Sunday, 9 November 2014

The F Word


A continuing theme I read in other IF or No Kidding blogs is the shock of having to deal with failure. I’ve written about this before, but I always think it is worth it to revisit it, for the benefit of new readers, or to remind old readers (and myself) to practise some self-compassion.

So many of us believed that if we worked hard we’d achieve what we wanted. There is still a theme of this amongst IF blogs, both amongst those who had their children (“we stuck at it,” “never give up,” “I knew I’d never give up” (how can you possibly know that?), “my faith will deliver,” and other slightly superior/judgemental statements). Or perhaps we grew up in the “girls can do anything” age, and truly believed that we could have it all. Or maybe we grew up being told we were "special" and we believed that meant we could have whatever it was we wanted..

Now, with hindsight, I look at people who say, “if you work hard enough, you can achieve anything.” They’re always the ones who were lucky enough to achieve whatever is their anything. Yes, they may well have achieved their goal through hard work, but hard work alone doesn’t do it. You’ll hear others – particularly in the IF community – refer to “wanting it enough.” Wanting something, even coupled with hard work, doesn’t do it either. I really hate hearing the implication in that statement that perhaps I don’t have children because I didn’t want it enough. Or maybe my friends here didn’t “want it enough.” I completely dispute that.

The truth is that achieving anything in life is so often by chance - genetic, parental, circumstantial, geographic, and many other circumstances that aid or hinder us in our goals. Working hard, whilst it is good, isn’t going to overcome other problems that occur by chance (or genetics). We need luck, finances, energy, good health, talent, looks, speed, strength or a high IQ (or a combination of some or all of these) to be in our favour, as well as hard work (or wanting something, or believing in it) to get what we want. Example: I’m not pretty. I have to work at looking presentable, but I’ll never be beautiful. Chance. I’m tall and athletic, and was a talented netballer when I was young. Chance. I wasn’t tall enough to represent my country though. That wasn’t going to be alleviated through hard work. Chance. I have a high IQ. I can learn things easily. That’s not through hard work. It’s pure chance, in the same way that my eyes are green. And I feel it is less praiseworthy than someone who works hard to learn something that I would pick up quickly. How is that different to fertility and infertility?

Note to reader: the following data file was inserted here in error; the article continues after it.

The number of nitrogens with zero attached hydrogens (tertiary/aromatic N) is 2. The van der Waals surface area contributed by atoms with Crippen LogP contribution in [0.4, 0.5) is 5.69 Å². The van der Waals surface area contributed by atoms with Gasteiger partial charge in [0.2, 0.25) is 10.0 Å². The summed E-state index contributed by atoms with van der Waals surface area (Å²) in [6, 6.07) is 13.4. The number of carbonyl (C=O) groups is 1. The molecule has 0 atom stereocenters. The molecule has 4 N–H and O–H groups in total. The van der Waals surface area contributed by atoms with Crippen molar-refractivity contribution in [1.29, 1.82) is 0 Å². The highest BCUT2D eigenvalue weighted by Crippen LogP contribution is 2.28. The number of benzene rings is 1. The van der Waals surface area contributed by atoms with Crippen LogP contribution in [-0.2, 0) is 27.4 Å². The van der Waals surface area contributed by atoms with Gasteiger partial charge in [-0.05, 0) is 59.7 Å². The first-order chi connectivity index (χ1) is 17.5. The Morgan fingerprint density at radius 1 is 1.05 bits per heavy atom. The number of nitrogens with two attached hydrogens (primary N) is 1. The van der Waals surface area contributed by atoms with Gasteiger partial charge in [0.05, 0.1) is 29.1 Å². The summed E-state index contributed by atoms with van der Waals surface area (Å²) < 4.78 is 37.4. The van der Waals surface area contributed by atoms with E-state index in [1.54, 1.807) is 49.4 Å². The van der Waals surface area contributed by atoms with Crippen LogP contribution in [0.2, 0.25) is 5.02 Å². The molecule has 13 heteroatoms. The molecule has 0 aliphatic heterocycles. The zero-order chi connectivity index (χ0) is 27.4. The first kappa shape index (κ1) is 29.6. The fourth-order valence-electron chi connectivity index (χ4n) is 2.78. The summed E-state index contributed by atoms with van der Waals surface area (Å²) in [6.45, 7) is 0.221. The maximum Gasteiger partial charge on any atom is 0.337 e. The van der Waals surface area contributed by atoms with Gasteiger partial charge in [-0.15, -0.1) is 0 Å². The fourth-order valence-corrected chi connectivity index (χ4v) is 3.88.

And as we all know, being fertile has nothing to do with working hard or wanting something enough. We all hear of people accidentally getting pregnant when they’re using contraception. And we all know (or are those people) who have gone without contraception for ten years, tried ten rounds of IVF, and still never conceived. But likewise, conceiving through fertility treatments isn’t a result of hard work or even perseverance. Sure, some people might say that they’d never have had their children if they’d stopped after one cycle of IVF. That might be true. Others say – after having their children – that they would have done anything to get them. But they don’t know that, because they weren’t forced to follow through. Still others know that they could have done 20 cycles and never conceived. Wanting it enough and hard work aren’t always going to reward us with the result we want.

Still, it is hard to change the habits of a lifetime, and stop believing that we’ll get what we want simply because we want it, or because we have tried and tried and tried, because we have worked so hard to the exclusion of all else. So we berate ourselves, we feel like failures, and we find that hard to cope with. That’s why I really dislike the word failure in the fertility context. It brings a degree of judgement, as if it is a failure of character, or effort, or virtue. Being infertile simply is - as much as the colour of our hair, or whether or not we wear glasses, or how athletic we are - part of who we are. It’s not a failure.

Most importantly, it doesn’t mean I am a failure either. Because I am not. Neither are you. Far from it. Knowing this intellectually is one thing. Accepting it emotionally is another. But it is possible to get there. Accepting that I wasn’t a failure, that the outcome really wasn’t my fault, helped me go a long way towards accepting not only my no kidding lifestyle, but other things that have happened in my life since. 

I accepted I’d never be beautiful a long time ago. I have also accepted I’ll never have children. Neither of those are my fault. Neither of those make me a failure. However much society tries to make us think that.